It doesn’t matter if your dog has long hair, a smooth coat or is a wire-haired breed of dog, you want its coat to look luxurious and shiny. Shiny hair is healthy hair, whereas a dull coat can indicate some type of health issue is going on with your dog or that they are not being groomed properly and consistently. There are several things you can do to keep your dog’s coat shiny and healthy.
With the numerous varieties of quality dog food available, a dog’s diet should not be deficient in the nutrients needed for healthy hair. Be sure to read labels and find the type of food that is best for your dog based on breed, size, age and any health-related factors. In addition to feeding your dog a well-balanced diet, you can find some extra tips for keeping your dog’s coat shiny at Pets.webmd.com.
Fleas and Ticks
Taking steps to prevent fleas and ticks from getting into your pets fur is another way to keep their coat healthy and shiny. Fleas and ticks make a dog scratch and persistent scratching will thin the hair. There are numerous flea prevention techniques available. Talk to your veterinarian to find the best option for your pet.
Anytime a dog scratches repeatedly, their skin can be damaged and their hair will begin to get thin and unattractive. Regular bathing with a soothing shampoo followed by a leave in conditioner can help keep your dog’s coat looking and feeling good. Cleansing wipes from places like Roxy’s Remedies can assist with the removal of allergens and dirt in between baths. As part of your dog’s first aid kit, you should have a relief spray on hand to help soothe itchy skin and reduce scratching.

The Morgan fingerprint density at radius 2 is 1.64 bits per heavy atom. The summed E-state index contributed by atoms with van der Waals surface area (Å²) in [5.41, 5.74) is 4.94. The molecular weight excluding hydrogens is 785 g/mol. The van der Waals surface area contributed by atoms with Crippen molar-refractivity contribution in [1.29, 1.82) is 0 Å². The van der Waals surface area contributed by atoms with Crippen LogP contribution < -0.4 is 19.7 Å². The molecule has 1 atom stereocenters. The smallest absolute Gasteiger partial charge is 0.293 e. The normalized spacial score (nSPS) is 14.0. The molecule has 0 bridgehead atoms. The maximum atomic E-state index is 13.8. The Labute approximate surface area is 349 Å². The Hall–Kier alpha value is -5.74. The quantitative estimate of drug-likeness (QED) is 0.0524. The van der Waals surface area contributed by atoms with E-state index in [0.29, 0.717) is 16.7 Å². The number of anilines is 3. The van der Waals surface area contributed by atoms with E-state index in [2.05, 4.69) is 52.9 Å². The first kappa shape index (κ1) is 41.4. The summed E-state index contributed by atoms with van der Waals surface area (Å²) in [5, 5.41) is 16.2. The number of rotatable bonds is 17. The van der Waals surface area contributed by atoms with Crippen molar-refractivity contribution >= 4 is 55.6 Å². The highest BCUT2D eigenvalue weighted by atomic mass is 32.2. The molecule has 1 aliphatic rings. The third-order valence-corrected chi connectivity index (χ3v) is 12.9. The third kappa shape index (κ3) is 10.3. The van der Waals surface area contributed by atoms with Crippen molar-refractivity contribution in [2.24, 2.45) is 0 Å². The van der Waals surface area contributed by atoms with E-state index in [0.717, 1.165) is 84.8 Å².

Brushing your dog’s hair will help distribute the natural oils in your dog’s skin. It will also remove loose hair and tangles. It’s essential that you select a brush that is appropriate for the type of hair your dog has. Brushing your dog is also a good way to spend quality time with your pet.
You can keep your dog’s coat healthy and shiny by making sure your dog feels secure and is happy. Stress can cause a dog to chew its fur or cause general loss of hair.
About the Author: Anica is a professional content and copywriter who graduated from the University of San Francisco. She loves dogs, the ocean, and anything outdoor-related. She was raised in a big family, so she’s used to putting things to a vote. Also, cartwheels are her specialty. You can connect with Anica here.